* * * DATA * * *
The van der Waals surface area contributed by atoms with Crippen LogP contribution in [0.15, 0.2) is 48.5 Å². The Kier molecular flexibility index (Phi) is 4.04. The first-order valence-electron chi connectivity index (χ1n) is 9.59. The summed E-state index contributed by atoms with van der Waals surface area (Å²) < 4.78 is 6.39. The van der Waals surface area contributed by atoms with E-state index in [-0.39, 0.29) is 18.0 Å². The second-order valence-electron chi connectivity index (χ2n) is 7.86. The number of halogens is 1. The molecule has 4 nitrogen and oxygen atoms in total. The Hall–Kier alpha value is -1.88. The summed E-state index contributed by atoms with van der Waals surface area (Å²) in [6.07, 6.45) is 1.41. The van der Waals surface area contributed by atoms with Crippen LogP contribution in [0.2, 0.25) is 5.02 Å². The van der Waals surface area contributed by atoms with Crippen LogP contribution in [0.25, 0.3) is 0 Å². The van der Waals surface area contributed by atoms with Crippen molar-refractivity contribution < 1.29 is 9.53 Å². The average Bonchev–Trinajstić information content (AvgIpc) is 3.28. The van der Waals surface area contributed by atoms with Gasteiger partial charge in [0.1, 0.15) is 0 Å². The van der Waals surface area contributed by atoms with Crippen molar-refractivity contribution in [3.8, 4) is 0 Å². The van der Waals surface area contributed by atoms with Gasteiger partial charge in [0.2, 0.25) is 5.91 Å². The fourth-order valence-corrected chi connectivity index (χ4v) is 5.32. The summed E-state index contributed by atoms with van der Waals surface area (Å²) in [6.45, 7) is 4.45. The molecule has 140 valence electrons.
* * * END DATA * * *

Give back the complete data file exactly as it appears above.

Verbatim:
The van der Waals surface area contributed by atoms with Crippen LogP contribution in [0.15, 0.2) is 48.5 Å². The Kier molecular flexibility index (Phi) is 4.04. The first-order valence-electron chi connectivity index (χ1n) is 9.59. The summed E-state index contributed by atoms with van der Waals surface area (Å²) < 4.78 is 6.39. The van der Waals surface area contributed by atoms with E-state index in [-0.39, 0.29) is 18.0 Å². The second-order valence-electron chi connectivity index (χ2n) is 7.86. The number of halogens is 1. The molecule has 4 nitrogen and oxygen atoms in total. The Hall–Kier alpha value is -1.88. The summed E-state index contributed by atoms with van der Waals surface area (Å²) in [6.07, 6.45) is 1.41. The van der Waals surface area contributed by atoms with Crippen LogP contribution in [0.2, 0.25) is 5.02 Å². The van der Waals surface area contributed by atoms with Crippen LogP contribution in [0.25, 0.3) is 0 Å². The van der Waals surface area contributed by atoms with Crippen molar-refractivity contribution < 1.29 is 9.53 Å². The average Bonchev–Trinajstić information content (AvgIpc) is 3.28. The van der Waals surface area contributed by atoms with Gasteiger partial charge in [0.1, 0.15) is 0 Å². The van der Waals surface area contributed by atoms with Crippen molar-refractivity contribution in [3.8, 4) is 0 Å². The van der Waals surface area contributed by atoms with Gasteiger partial charge in [0.2, 0.25) is 5.91 Å². The fourth-order valence-corrected chi connectivity index (χ4v) is 5.32. The summed E-state index contributed by atoms with van der Waals surface area (Å²) in [6.45, 7) is 4.45. The molecule has 140 valence electrons.